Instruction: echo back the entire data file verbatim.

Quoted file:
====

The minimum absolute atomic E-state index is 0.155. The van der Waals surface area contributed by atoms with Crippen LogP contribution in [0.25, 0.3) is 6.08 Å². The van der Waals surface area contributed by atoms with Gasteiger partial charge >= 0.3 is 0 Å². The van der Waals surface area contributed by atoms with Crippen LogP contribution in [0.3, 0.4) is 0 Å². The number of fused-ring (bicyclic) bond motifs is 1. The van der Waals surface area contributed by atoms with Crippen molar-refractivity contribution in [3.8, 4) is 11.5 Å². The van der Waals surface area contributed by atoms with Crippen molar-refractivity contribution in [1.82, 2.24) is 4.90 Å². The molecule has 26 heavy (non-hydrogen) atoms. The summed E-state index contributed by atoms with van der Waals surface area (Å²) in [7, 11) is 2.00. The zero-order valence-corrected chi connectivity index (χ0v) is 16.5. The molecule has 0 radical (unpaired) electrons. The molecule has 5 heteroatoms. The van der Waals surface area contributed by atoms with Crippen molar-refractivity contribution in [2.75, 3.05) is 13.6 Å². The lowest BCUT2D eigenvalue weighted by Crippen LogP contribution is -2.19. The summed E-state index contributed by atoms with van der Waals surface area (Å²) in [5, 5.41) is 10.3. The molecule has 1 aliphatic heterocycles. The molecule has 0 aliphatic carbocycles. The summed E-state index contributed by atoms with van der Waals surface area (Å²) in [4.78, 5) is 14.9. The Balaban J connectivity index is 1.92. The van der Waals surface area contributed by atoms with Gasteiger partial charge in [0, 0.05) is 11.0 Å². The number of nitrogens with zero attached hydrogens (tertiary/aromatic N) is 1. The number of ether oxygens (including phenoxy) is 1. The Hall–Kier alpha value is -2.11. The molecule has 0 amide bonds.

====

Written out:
The minimum absolute atomic E-state index is 0.155. The van der Waals surface area contributed by atoms with Crippen LogP contribution in [0.25, 0.3) is 6.08 Å². The van der Waals surface area contributed by atoms with Gasteiger partial charge >= 0.3 is 0 Å². The van der Waals surface area contributed by atoms with Crippen LogP contribution in [0.3, 0.4) is 0 Å². The number of fused-ring (bicyclic) bond motifs is 1. The van der Waals surface area contributed by atoms with Crippen molar-refractivity contribution in [3.8, 4) is 11.5 Å². The van der Waals surface area contributed by atoms with Crippen molar-refractivity contribution in [1.82, 2.24) is 4.90 Å². The molecule has 26 heavy (non-hydrogen) atoms. The summed E-state index contributed by atoms with van der Waals surface area (Å²) in [7, 11) is 2.00. The zero-order valence-corrected chi connectivity index (χ0v) is 16.5. The molecule has 0 radical (unpaired) electrons. The molecule has 5 heteroatoms. The van der Waals surface area contributed by atoms with Crippen molar-refractivity contribution in [2.75, 3.05) is 13.6 Å². The lowest BCUT2D eigenvalue weighted by Crippen LogP contribution is -2.19. The summed E-state index contributed by atoms with van der Waals surface area (Å²) in [5, 5.41) is 10.3. The molecule has 1 aliphatic heterocycles. The molecule has 0 aliphatic carbocycles. The summed E-state index contributed by atoms with van der Waals surface area (Å²) in [4.78, 5) is 14.9. The Balaban J connectivity index is 1.92. The van der Waals surface area contributed by atoms with Gasteiger partial charge in [0, 0.05) is 11.0 Å². The number of nitrogens with zero attached hydrogens (tertiary/aromatic N) is 1. The number of ether oxygens (including phenoxy) is 1. The Hall–Kier alpha value is -2.11. The molecule has 0 amide bonds.